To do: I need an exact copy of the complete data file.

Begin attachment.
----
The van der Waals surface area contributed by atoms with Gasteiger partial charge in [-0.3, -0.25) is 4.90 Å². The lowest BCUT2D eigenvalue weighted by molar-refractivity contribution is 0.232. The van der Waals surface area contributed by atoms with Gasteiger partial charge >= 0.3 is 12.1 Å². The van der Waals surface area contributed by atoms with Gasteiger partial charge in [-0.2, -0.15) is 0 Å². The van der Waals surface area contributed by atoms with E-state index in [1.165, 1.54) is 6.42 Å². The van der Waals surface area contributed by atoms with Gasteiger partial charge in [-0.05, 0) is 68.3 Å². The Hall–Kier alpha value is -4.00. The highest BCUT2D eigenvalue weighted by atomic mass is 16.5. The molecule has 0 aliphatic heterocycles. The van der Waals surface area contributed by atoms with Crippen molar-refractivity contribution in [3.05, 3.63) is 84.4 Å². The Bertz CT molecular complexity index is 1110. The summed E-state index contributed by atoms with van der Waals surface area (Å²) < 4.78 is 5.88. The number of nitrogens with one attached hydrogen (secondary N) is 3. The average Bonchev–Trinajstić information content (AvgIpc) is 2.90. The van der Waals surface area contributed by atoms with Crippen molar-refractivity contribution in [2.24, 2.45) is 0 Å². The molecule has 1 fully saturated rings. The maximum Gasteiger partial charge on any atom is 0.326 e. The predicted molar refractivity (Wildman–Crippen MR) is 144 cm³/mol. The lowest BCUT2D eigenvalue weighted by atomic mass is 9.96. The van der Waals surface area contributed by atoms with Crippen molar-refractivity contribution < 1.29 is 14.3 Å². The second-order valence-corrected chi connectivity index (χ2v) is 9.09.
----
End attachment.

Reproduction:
The van der Waals surface area contributed by atoms with Gasteiger partial charge in [-0.3, -0.25) is 4.90 Å². The lowest BCUT2D eigenvalue weighted by molar-refractivity contribution is 0.232. The van der Waals surface area contributed by atoms with Gasteiger partial charge >= 0.3 is 12.1 Å². The van der Waals surface area contributed by atoms with Gasteiger partial charge in [-0.2, -0.15) is 0 Å². The van der Waals surface area contributed by atoms with E-state index in [1.165, 1.54) is 6.42 Å². The van der Waals surface area contributed by atoms with Gasteiger partial charge in [-0.05, 0) is 68.3 Å². The Hall–Kier alpha value is -4.00. The highest BCUT2D eigenvalue weighted by atomic mass is 16.5. The molecule has 0 aliphatic heterocycles. The van der Waals surface area contributed by atoms with Crippen molar-refractivity contribution in [3.05, 3.63) is 84.4 Å². The Bertz CT molecular complexity index is 1110. The summed E-state index contributed by atoms with van der Waals surface area (Å²) < 4.78 is 5.88. The number of nitrogens with one attached hydrogen (secondary N) is 3. The average Bonchev–Trinajstić information content (AvgIpc) is 2.90. The van der Waals surface area contributed by atoms with Crippen molar-refractivity contribution in [2.24, 2.45) is 0 Å². The molecule has 1 fully saturated rings. The maximum Gasteiger partial charge on any atom is 0.326 e. The predicted molar refractivity (Wildman–Crippen MR) is 144 cm³/mol. The lowest BCUT2D eigenvalue weighted by atomic mass is 9.96. The van der Waals surface area contributed by atoms with Crippen molar-refractivity contribution < 1.29 is 14.3 Å². The second-order valence-corrected chi connectivity index (χ2v) is 9.09.